predicted, then open them again when the skies cleared, and keep the lawn
mowed and the weeds down. She would remunerate me handsomely; since
yesterday’s pay scales seem quaint today, and today’s are likely to seem
quaint tomorrow, I’ll put my remuneration in terms of purchasing power:
the amount that she was willing to pay me each week would be equivalent
to the price of dinner for two with drinks, tax, and tip at a modest restaurant
in Manhattan. Not bad for a kid of thirteen. With that much
money coming in each week, I could take Patti out on dates, if I could
persuade her to go on dates with me.
“The key to the back door is under the mat,” she
said. She paused and looked me over. Then she decided to add
“You can snoop around. I know that you’re
going to snoop around, so I’ll tell you that you can snoop around, but
don’t break anything, and please put everything back just as you found
“And don’t do anything that will ruin my reputation,
“Like what?” I asked.
“You know—no parties, no seducing teenage girls,
no plying them with drink, no playing the bachelor playboy just because
you have the run of the house.”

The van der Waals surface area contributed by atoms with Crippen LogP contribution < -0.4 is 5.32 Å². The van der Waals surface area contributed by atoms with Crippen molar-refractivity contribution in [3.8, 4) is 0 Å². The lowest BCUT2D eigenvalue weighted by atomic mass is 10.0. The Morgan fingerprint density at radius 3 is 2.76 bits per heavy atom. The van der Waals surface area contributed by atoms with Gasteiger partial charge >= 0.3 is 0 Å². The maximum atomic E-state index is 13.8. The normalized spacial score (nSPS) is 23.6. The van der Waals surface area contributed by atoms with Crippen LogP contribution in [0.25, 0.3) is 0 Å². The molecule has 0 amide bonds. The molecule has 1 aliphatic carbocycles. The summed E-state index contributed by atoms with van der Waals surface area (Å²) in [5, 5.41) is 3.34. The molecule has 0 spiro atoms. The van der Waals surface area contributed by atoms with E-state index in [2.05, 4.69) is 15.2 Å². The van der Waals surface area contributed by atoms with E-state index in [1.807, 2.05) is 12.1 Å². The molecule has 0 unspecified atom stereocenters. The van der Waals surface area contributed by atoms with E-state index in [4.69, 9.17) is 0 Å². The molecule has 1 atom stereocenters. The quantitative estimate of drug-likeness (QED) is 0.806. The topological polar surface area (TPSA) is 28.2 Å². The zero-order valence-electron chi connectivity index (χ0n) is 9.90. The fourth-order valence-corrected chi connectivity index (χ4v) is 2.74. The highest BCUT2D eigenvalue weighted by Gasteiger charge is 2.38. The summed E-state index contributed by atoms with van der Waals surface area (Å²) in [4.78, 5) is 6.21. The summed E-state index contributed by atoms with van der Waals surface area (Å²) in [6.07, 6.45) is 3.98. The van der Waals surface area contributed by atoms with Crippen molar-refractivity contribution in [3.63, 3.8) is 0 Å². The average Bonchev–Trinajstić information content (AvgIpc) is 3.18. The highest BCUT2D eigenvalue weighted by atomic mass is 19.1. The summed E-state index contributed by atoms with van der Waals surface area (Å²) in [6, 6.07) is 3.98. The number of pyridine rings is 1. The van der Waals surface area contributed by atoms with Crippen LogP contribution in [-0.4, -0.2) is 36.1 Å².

“Or if you do, no getting caught at it.”
She winked at me, and I winked back.
“Okay,” I said. Parties; there was an idea.
Seducing teenage girls; there was an even better idea. Bachelor playboy.
Not getting caught. These were all good ideas.
“And if people should ask—not that I think they
will, but if they should—tell them that I had to get away for a while because
I couldn’t endure all the sympathy.”
“Okay.” The most attractive idea of all was
the thought that with the run of the house and license to snoop I could
look for evidence of Dudley’s role in my conception.
I should like to see the custom introduced of readers who are pleased
with a book sending the author some small cash token: anything between
half-a-crown and a hundred pounds. Authors would then receive what
their publishers give them as a flat rate and their “tips” from grateful
readers in addition, in the same way that waiters receive a wage from their
employers and also get what the customer leaves on the plate. Not
more than a few hundred pounds—that would be bad for my character—not less
than half-a-crown—that would do no good to yours.
Cyril Connolly, Enemies of Promise
Copyright © 2001 by Eric
Inflating a Dog is a work of fiction. The characters, incidents,
dialogues, settings, and businesses portrayed in it are products
of the author’s imagination and are not to be construed as real. Any
resemblance to actual events or persons, living or dead, is entirely coincidental.
All rights reserved. No part of this book may be reproduced or transmitted
in any form or by any means, electronic or mechanical, including photocopying,
recording, or by any information storage and retrieval system, without
permission in writing from the author.
Picador USA will publish Inflating a Dog in the summer of 2002.
For information about publication rights outside the U. S. A., audio
rights, serial rights, screen rights, and so on, e-mail